5 Reasons Your Company Needs a Shareholders Agreement

Shake hands of businessmen shaking hands to congratulate each other or confirm agreement

While not required by law, a shareholders agreement is essential for businesses if they have or intend to have more than one shareholder. A well-drafted shareholders agreement can provide clarity by ensuring all shareholders are on the same page and are aware of their rights and obligations. Below, Melbourne Law Studio outlines five key reasons your company should have a shareholders agreement in place. Contact us to hire a business contract lawyer.

1. Mitigate Disputes

An effective shareholders agreement drafted with the help of a business contract lawyer can mitigate disputes by anticipating any issues that may become a concern in the future. Issues brought to the surface before becoming material can be appropriately addressed in the shareholders agreement, avoiding costly future disputes.

2. Dispute Resolution

Disputes commonly arise between shareholders no matter how well-drafted or deeply considered your shareholders agreement is. It’s highly beneficial to have a process of dispute resolution set within the shareholders agreement. This facilitates a timely and fair resolution of disputes as shareholders have already agreed to a method of resolving issues and understand the process involved.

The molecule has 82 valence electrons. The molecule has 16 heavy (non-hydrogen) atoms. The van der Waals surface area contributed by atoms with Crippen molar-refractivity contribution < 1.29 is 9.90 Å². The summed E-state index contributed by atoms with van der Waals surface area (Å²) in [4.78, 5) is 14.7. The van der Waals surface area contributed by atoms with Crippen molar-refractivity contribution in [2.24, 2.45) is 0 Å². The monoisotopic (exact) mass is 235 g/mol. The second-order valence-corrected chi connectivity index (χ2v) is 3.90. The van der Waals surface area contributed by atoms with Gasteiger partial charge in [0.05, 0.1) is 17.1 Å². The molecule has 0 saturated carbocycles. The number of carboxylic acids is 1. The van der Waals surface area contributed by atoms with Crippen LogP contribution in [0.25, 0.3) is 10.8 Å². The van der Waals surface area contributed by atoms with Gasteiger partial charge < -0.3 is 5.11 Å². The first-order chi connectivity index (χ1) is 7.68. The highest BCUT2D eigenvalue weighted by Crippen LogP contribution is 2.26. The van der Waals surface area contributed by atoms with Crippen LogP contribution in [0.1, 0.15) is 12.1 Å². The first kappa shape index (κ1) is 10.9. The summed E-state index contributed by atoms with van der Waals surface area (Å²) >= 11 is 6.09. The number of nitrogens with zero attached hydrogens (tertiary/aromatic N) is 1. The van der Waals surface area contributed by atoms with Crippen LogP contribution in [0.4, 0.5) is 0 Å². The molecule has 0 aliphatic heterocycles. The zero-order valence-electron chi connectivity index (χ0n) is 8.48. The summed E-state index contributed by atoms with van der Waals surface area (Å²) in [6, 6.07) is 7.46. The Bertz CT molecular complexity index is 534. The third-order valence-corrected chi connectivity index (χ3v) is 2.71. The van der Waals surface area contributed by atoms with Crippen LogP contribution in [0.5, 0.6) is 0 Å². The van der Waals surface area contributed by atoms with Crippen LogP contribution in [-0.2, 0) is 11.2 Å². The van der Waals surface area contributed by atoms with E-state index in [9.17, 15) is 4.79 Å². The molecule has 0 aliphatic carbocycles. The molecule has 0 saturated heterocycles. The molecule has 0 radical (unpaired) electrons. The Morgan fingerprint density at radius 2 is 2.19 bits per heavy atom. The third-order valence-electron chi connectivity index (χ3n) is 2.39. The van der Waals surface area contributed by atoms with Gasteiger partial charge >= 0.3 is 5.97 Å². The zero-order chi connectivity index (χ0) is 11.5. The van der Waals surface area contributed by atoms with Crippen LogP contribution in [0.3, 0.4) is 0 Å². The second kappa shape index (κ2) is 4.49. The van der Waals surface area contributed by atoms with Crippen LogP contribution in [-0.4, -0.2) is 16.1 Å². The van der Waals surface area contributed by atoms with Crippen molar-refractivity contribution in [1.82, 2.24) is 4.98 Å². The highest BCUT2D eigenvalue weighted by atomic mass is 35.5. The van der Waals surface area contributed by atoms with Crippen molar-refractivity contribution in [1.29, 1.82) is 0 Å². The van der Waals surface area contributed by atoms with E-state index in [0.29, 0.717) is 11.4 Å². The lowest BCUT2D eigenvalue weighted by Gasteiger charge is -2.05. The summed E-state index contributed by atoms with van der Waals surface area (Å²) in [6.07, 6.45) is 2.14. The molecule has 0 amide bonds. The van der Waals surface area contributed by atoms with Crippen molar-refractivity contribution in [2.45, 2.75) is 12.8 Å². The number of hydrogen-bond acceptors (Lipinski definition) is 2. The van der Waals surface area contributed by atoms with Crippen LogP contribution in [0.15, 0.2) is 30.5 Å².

3. Considers Business Structure

A well-drafted shareholders agreement outlines the structure, management and direction of a business. This allows for a clear strategy incorporating both legal and accounting considerations that helps uncover and mitigate risks.

 4. Demonstrates Business Maturity

An effective shareholders agreement illustrates that the business is well structured, mature and credible. This provides confidence and clarity for future investors, who can understand the mechanisms, rules, rights and responsibilities that apply to shareholders. This ultimately entices new investment.

5. Protect Shareholder Interests

A shareholders agreement can provide protection for some or all shareholders. For example, protecting minority shareholders by limiting the ability to issue further shares without unanimous consent or protecting majority shareholders with “drag along” provisions.

Business Lawyer Melbourne

When you need a business lawyer Melbourne and Victoria based businesses can count on the team at Melbourne Law Studio. We can help draft, interpret, advise on and negotiate shareholders agreements. Call us today on 03 9021 1421 or contact us online.

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